For many who live and breathe our sectors across the placemaking and built environments, the value of relationships and staying in touch really can’t be overstated.
This year has been short on coffee catch-ups, friendly chats during a conference, or the opportunity to present a fresh idea or forge a new partnership in person.
And relationship-building is no easy task via digital platforms alone.
But one plus point for me in this changing landscape has been the amount of online content that’s been made free and readily available this year, as people and businesses find alternative ways to be seen and heard and share their knowledge.
And a couple of topics that had no shortage of air time are environmental, social and governance (ESG) and social impact.
If you take an interest in sustainable and responsible investment, or impact investment, there has been a pretty steady flow of strong content and useful resources to tune into.
So, with that in mind, here are just a handful of ESG and purpose-related items that I appreciated, and think our sectors might find of interest too.
Thank you to all of the organisations below for their excellent work. And please feel free to share any others that you’ve found particularly helpful.
If you work anywhere near housing, you’ll probably have heard about the Sustainability Reporting Standard (formerly described as the ESG social housing reporting standard).
Social housing has become the first ever UK sector to develop a standardised approach to ESG reporting. At the time of formal launch, 42 housing associations and 32 lenders were early adopters of the standard, along with 17 organisations acting as endorsers.
The Good Economy, a consultancy specialising in social impact, has spearheaded the project, which was driven primarily by housing association Peabody and advisory firm Centrus.
Around half a dozen webinars took place during the consultation and the launch, which attracted national and trade headlines aplenty upon launch in November.
The standard will evolve and a ‘Social and Affordable Housing: Sustainability Reporting Standards Board’ is being set up in 2021. But the standard is already serving as an useful template and reference point for housing associations who are tuned into the value of effective ESG reporting.
You can see the report and watch the launch of the webinar here.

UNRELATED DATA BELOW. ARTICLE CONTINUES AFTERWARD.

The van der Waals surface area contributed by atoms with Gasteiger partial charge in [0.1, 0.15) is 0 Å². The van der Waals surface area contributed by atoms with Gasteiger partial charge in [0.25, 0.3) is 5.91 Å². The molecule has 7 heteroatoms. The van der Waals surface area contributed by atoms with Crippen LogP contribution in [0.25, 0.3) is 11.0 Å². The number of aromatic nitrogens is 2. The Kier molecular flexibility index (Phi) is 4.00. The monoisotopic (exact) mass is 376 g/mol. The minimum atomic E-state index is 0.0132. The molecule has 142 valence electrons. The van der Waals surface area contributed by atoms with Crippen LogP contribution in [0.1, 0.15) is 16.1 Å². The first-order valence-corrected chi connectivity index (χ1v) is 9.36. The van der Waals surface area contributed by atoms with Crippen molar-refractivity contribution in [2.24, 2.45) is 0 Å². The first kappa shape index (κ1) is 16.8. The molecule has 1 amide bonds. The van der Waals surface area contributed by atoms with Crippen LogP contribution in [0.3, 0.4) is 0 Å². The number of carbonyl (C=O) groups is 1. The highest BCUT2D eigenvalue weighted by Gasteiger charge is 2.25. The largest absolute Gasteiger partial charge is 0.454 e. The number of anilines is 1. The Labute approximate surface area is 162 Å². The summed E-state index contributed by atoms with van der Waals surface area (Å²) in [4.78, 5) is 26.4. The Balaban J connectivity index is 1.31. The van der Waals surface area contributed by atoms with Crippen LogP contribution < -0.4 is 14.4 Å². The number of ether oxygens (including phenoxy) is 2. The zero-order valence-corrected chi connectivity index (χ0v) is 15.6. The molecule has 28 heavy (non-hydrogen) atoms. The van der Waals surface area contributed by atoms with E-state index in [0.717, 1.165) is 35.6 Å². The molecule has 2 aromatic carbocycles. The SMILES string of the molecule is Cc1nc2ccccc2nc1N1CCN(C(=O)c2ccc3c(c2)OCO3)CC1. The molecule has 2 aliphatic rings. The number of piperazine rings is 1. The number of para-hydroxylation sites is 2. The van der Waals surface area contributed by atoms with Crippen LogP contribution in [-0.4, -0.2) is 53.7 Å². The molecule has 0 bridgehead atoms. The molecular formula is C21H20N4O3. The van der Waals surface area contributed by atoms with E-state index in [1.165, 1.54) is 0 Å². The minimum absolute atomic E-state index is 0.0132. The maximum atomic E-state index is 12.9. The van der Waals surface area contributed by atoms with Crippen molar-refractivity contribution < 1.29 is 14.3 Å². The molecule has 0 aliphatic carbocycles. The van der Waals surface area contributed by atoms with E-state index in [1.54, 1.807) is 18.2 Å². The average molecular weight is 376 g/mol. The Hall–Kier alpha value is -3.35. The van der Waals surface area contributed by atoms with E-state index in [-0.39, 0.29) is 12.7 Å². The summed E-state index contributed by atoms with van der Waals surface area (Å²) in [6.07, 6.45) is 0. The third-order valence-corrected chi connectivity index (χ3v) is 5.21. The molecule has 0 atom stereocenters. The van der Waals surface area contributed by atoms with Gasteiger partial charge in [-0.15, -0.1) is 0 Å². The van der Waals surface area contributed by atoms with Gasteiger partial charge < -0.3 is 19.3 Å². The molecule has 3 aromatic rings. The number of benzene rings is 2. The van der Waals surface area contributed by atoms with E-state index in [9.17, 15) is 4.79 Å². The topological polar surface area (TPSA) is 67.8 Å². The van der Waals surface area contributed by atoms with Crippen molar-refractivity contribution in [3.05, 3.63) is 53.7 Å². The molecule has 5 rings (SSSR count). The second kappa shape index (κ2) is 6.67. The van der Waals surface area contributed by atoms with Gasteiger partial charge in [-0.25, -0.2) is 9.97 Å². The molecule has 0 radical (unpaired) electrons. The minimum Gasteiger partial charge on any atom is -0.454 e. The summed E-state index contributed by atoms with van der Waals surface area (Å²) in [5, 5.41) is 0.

For anyone interested in ESG in residential real estate, look no further than the British Property Federation’s (BPF’s) November webinar.
Chaired by PfP Capital’s Alex Notay, with speakers including Katherine Sherwin from Blackrock, Jon Lovell of Hillbreak and Stuart Burrows of the government’s Cabinet Office, the discussion gets to the heart of ESG.
One particularly interesting topic of discussion was around measuring and reporting social impact; from the bridging of social impact to UN SDGs, to questions around the ‘monetising’ of social value, and calls for investors to engage with and better understand their communities.
All that before the conversation even turns to net zero carbon emissions…
Certainly worth a watch.
Ben Holden and Jon Maguire deliver quality, highly informative and entertaining podcasts with top names across the responsible, sustainable and impact investing landscape.
I caught their discussion with Karen Shackleton, head of Pensions for Purpose, back in May. Karen runs a collaborative online platform focused on raising awareness of impact investment, ESG and sustainable investment, now carrying up to 700 thought leadership articles on ESG and impact on its site.
This discussion centred around the UN’s sustainable development goals – a common language and framework for ESG reporting – and their value and usefulness for pension funds. We also hear about ways to raise standards in ESG reporting. Plus, there’s some discussion about the growing popularity of property among pension funds, and it being a natural source of positive social impact.
I included this film in my last blog, but for good measure, here it is again.
For anyone wanting a big picture perspective on why any of this matters, then I would recommend watching this 40-minute film.
Hats off to the filmmakers and contributors for their candid approach.
At its core, it is about stressing the connection between the economic system and the natural world, and the role of the financial sector in addressing sustainability and climate change.
It is very much about thinking big, and thinking about future generations. And that makes it an inspiring watch.
The film points to the need for a collective will to change the financial and economic system to reach a sustainable future.
As its remarks in its narrative: “Taking society and the environment into account in all our financial decisions will soon be business critical. Fortunately for the finance sector, the opportunities and benefits are endless.”
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